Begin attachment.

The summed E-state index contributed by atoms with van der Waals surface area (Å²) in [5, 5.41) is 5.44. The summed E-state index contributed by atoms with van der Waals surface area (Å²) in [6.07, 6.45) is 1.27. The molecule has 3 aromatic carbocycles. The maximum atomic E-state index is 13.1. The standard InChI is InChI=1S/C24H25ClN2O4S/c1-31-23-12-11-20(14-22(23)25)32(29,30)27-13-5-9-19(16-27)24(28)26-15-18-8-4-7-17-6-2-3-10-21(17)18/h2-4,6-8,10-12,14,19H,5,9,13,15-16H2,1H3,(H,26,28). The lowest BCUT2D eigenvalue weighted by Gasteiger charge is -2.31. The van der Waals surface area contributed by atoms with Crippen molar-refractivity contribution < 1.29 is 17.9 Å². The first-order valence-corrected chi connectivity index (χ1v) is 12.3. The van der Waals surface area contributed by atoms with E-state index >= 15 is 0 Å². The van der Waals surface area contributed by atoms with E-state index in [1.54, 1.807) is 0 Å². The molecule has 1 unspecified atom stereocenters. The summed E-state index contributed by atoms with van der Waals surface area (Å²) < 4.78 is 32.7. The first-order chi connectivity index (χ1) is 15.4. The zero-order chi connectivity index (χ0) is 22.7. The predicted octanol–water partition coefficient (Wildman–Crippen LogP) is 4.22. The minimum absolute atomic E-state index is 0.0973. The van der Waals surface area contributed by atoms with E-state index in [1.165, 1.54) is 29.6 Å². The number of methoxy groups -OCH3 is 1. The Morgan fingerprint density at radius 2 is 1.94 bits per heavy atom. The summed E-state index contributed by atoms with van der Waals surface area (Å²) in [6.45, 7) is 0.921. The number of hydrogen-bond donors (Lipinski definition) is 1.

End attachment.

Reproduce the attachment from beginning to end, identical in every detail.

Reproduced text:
The summed E-state index contributed by atoms with van der Waals surface area (Å²) in [5, 5.41) is 5.44. The summed E-state index contributed by atoms with van der Waals surface area (Å²) in [6.07, 6.45) is 1.27. The molecule has 3 aromatic carbocycles. The maximum atomic E-state index is 13.1. The standard InChI is InChI=1S/C24H25ClN2O4S/c1-31-23-12-11-20(14-22(23)25)32(29,30)27-13-5-9-19(16-27)24(28)26-15-18-8-4-7-17-6-2-3-10-21(17)18/h2-4,6-8,10-12,14,19H,5,9,13,15-16H2,1H3,(H,26,28). The lowest BCUT2D eigenvalue weighted by Gasteiger charge is -2.31. The van der Waals surface area contributed by atoms with Crippen molar-refractivity contribution < 1.29 is 17.9 Å². The first-order valence-corrected chi connectivity index (χ1v) is 12.3. The van der Waals surface area contributed by atoms with E-state index >= 15 is 0 Å². The van der Waals surface area contributed by atoms with E-state index in [1.54, 1.807) is 0 Å². The molecule has 1 unspecified atom stereocenters. The summed E-state index contributed by atoms with van der Waals surface area (Å²) < 4.78 is 32.7. The first-order chi connectivity index (χ1) is 15.4. The zero-order chi connectivity index (χ0) is 22.7. The predicted octanol–water partition coefficient (Wildman–Crippen LogP) is 4.22. The minimum absolute atomic E-state index is 0.0973. The van der Waals surface area contributed by atoms with E-state index in [1.165, 1.54) is 29.6 Å². The number of methoxy groups -OCH3 is 1. The Morgan fingerprint density at radius 2 is 1.94 bits per heavy atom. The summed E-state index contributed by atoms with van der Waals surface area (Å²) in [6.45, 7) is 0.921. The number of hydrogen-bond donors (Lipinski definition) is 1.